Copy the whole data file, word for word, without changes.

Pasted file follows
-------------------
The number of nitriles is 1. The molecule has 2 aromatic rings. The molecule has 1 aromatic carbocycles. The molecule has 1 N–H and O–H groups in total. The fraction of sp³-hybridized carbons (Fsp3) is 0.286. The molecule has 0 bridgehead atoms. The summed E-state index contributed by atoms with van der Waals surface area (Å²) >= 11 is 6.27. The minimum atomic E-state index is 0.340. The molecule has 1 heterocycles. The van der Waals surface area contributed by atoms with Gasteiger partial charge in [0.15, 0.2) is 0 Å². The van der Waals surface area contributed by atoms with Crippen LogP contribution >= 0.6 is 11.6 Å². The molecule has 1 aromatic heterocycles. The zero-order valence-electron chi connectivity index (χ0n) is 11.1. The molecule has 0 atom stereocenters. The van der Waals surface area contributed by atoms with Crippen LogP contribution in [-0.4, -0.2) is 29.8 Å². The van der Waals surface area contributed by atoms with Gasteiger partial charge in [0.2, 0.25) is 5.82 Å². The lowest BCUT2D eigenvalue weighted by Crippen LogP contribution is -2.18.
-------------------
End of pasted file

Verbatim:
The number of nitriles is 1. The molecule has 2 aromatic rings. The molecule has 1 aromatic carbocycles. The molecule has 1 N–H and O–H groups in total. The fraction of sp³-hybridized carbons (Fsp3) is 0.286. The molecule has 0 bridgehead atoms. The summed E-state index contributed by atoms with van der Waals surface area (Å²) >= 11 is 6.27. The minimum atomic E-state index is 0.340. The molecule has 1 heterocycles. The van der Waals surface area contributed by atoms with Gasteiger partial charge in [0.15, 0.2) is 0 Å². The van der Waals surface area contributed by atoms with Crippen LogP contribution >= 0.6 is 11.6 Å². The molecule has 1 aromatic heterocycles. The zero-order valence-electron chi connectivity index (χ0n) is 11.1. The molecule has 0 atom stereocenters. The van der Waals surface area contributed by atoms with Crippen LogP contribution in [-0.4, -0.2) is 29.8 Å². The van der Waals surface area contributed by atoms with Gasteiger partial charge in [0.2, 0.25) is 5.82 Å². The lowest BCUT2D eigenvalue weighted by Crippen LogP contribution is -2.18.